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5 Reasons FLO TV Failed

Qualcomm (s QCOM) announced Monday it was selling the spectrum it used for its FLO TV mobile video service to AT&T. (s T) The spectrum sale was long-expected, and came after Qualcomm announced it would shut down the FLO TV service next March. Few gave FLO TV much of a chance in establishing a foothold, but here are the top five reasons Qualcomm’s big bet on mobile TV failed to pan out:

Ahead of its time
FLO TV launched at a time when most consumers were still getting used to having the Internet on their mobile handsets, let alone viewing broadcast television. Unfortunately for Qualcomm, this was probably the biggest reason its mobile video aspirations failed. By the time media companies actually started streaming on other devices, FLO TV was an afterthought in consumers’ minds.

People don’t watch live TV on their phones
There are very, very few times when people watch TV on their phones; mobile viewing happens when people are stuck somewhere — like waiting for a plane or on public transportation — or when there’s an important sporting event going on that they can’t see anywhere else. Services like Netflix (s NFLX) and Hulu Plus have made their videos available on smartphones, but even those providers admit that viewing on mobile devices runs a distant third, behind viewing on connected devices like TVs and on PCs.

Users needed a dedicated device
You’d think that Qualcomm might have been able to capitalize on first-mover advantage when media companies began streaming on the iPhone (s AAPL) or Android (s GOOG) phones. But for many years, FLO TV was only available on dedicated devices, before becoming available on select AT&T phones. Even when consumer behavior changed, and mobile streaming became (more) mainstream, consumers realized they didn’t need another device for a single service.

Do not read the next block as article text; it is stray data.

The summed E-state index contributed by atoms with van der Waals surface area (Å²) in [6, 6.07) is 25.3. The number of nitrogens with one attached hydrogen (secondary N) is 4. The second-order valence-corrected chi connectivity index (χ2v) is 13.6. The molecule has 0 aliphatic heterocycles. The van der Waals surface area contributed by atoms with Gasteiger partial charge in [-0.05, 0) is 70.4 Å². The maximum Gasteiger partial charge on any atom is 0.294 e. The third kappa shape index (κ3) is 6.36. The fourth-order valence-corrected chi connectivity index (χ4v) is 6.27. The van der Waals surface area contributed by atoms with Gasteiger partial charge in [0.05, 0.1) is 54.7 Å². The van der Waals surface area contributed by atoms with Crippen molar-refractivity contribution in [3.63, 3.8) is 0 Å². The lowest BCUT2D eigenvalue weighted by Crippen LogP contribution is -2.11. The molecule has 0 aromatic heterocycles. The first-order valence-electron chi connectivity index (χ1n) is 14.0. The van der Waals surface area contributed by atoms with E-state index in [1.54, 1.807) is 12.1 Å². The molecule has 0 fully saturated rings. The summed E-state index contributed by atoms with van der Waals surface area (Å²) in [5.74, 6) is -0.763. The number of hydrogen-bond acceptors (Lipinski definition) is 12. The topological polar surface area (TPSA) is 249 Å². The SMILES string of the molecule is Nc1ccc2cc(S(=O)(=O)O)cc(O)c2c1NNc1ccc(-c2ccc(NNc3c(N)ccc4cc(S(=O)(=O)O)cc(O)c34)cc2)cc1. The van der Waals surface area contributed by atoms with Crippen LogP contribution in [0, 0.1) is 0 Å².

The hardware and service were too expensive
In addition to buying a dedicated device, generally for about $200, FLO TV users were expected to pay $15 a month for use of the service. For many consumers, that was simply too much to ask, especially in a rough economy when they were already seeing their cable bills rise year after year. It seems that $10 a month is the breaking point for supplemental consumer video services. FLO TV eventually lowered its price, but by that point, it was too late.

Qualcomm isn’t a media company
Let’s be honest; Qualcomm’s core competency is in making mobile devices. It believed that it could create consumer demand for more of its mobile gadgets and chipsets by launching a new service that required its hardware. What didn’t register was that it would have to create a service that consumers would want to pay for. Qualcomm might have been better served by selling hardware used by different services as opposed to trying to run its own.

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  • 6 Responses to “5 Reasons FLO TV Failed”

    1. I pick up my kids at school and sitting outside of the school for about 1/2 hour, gave me alot of time to watch the Flo tv.